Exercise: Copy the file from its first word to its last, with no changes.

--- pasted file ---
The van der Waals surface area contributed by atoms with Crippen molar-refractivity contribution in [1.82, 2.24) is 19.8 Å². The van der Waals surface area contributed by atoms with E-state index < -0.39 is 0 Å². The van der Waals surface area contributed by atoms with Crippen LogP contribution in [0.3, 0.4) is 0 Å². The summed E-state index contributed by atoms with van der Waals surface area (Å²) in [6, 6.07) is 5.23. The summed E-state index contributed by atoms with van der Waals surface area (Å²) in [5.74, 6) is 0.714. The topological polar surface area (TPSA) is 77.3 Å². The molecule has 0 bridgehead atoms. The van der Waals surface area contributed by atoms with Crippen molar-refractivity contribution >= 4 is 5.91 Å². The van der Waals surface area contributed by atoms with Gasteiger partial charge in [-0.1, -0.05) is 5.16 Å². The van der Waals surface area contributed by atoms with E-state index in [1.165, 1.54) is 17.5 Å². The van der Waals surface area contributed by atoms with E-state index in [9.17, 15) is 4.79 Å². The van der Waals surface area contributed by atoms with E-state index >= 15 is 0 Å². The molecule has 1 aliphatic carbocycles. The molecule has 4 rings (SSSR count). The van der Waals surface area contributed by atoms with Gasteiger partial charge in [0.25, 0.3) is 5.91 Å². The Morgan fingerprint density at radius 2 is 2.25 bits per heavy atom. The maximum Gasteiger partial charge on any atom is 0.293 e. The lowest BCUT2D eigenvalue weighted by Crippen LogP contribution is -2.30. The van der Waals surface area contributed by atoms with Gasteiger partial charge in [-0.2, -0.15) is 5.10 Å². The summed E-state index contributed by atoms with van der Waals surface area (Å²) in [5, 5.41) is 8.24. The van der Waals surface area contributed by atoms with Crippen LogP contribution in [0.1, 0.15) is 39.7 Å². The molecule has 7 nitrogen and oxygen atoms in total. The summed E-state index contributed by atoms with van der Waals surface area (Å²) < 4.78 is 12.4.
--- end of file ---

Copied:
The van der Waals surface area contributed by atoms with Crippen molar-refractivity contribution in [1.82, 2.24) is 19.8 Å². The van der Waals surface area contributed by atoms with E-state index < -0.39 is 0 Å². The van der Waals surface area contributed by atoms with Crippen LogP contribution in [0.3, 0.4) is 0 Å². The summed E-state index contributed by atoms with van der Waals surface area (Å²) in [6, 6.07) is 5.23. The summed E-state index contributed by atoms with van der Waals surface area (Å²) in [5.74, 6) is 0.714. The topological polar surface area (TPSA) is 77.3 Å². The molecule has 0 bridgehead atoms. The van der Waals surface area contributed by atoms with Crippen molar-refractivity contribution >= 4 is 5.91 Å². The van der Waals surface area contributed by atoms with Gasteiger partial charge in [-0.1, -0.05) is 5.16 Å². The van der Waals surface area contributed by atoms with E-state index in [1.165, 1.54) is 17.5 Å². The van der Waals surface area contributed by atoms with E-state index in [9.17, 15) is 4.79 Å². The van der Waals surface area contributed by atoms with E-state index >= 15 is 0 Å². The molecule has 1 aliphatic carbocycles. The molecule has 4 rings (SSSR count). The van der Waals surface area contributed by atoms with Gasteiger partial charge in [0.25, 0.3) is 5.91 Å². The Morgan fingerprint density at radius 2 is 2.25 bits per heavy atom. The maximum Gasteiger partial charge on any atom is 0.293 e. The lowest BCUT2D eigenvalue weighted by Crippen LogP contribution is -2.30. The van der Waals surface area contributed by atoms with Gasteiger partial charge in [-0.2, -0.15) is 5.10 Å². The summed E-state index contributed by atoms with van der Waals surface area (Å²) in [5, 5.41) is 8.24. The van der Waals surface area contributed by atoms with Crippen LogP contribution in [0.1, 0.15) is 39.7 Å². The molecule has 7 nitrogen and oxygen atoms in total. The summed E-state index contributed by atoms with van der Waals surface area (Å²) < 4.78 is 12.4.